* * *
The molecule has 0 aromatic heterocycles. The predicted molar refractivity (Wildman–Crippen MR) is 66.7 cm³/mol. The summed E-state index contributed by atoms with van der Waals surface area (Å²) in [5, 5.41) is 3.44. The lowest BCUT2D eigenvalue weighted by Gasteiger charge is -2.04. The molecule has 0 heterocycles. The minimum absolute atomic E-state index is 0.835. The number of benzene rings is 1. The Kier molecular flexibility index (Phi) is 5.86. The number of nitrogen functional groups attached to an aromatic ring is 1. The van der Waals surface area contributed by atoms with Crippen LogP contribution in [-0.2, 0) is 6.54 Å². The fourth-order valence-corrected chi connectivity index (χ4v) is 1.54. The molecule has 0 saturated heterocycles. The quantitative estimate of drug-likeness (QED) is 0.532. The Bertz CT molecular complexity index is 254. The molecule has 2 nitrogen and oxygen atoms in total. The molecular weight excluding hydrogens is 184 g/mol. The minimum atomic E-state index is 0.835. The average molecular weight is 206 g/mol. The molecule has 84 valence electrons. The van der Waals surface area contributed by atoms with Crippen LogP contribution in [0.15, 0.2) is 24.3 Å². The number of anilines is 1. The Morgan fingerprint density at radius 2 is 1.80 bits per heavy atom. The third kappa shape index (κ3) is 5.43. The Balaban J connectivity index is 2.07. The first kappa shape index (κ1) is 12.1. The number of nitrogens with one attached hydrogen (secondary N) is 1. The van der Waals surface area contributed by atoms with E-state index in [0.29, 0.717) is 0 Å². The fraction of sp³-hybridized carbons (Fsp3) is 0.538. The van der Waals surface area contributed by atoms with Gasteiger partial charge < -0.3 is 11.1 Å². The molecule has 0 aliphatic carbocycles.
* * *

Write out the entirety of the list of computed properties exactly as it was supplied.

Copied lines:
The molecule has 0 aromatic heterocycles. The predicted molar refractivity (Wildman–Crippen MR) is 66.7 cm³/mol. The summed E-state index contributed by atoms with van der Waals surface area (Å²) in [5, 5.41) is 3.44. The lowest BCUT2D eigenvalue weighted by Gasteiger charge is -2.04. The molecule has 0 heterocycles. The minimum absolute atomic E-state index is 0.835. The number of benzene rings is 1. The Kier molecular flexibility index (Phi) is 5.86. The number of nitrogen functional groups attached to an aromatic ring is 1. The van der Waals surface area contributed by atoms with Crippen LogP contribution in [-0.2, 0) is 6.54 Å². The fourth-order valence-corrected chi connectivity index (χ4v) is 1.54. The molecule has 0 saturated heterocycles. The quantitative estimate of drug-likeness (QED) is 0.532. The Bertz CT molecular complexity index is 254. The molecule has 2 nitrogen and oxygen atoms in total. The molecular weight excluding hydrogens is 184 g/mol. The minimum atomic E-state index is 0.835. The average molecular weight is 206 g/mol. The molecule has 84 valence electrons. The van der Waals surface area contributed by atoms with Crippen LogP contribution in [0.15, 0.2) is 24.3 Å². The number of anilines is 1. The Morgan fingerprint density at radius 2 is 1.80 bits per heavy atom. The third kappa shape index (κ3) is 5.43. The Balaban J connectivity index is 2.07. The first kappa shape index (κ1) is 12.1. The number of nitrogens with one attached hydrogen (secondary N) is 1. The van der Waals surface area contributed by atoms with E-state index in [0.29, 0.717) is 0 Å². The fraction of sp³-hybridized carbons (Fsp3) is 0.538. The van der Waals surface area contributed by atoms with Gasteiger partial charge < -0.3 is 11.1 Å². The molecule has 0 aliphatic carbocycles.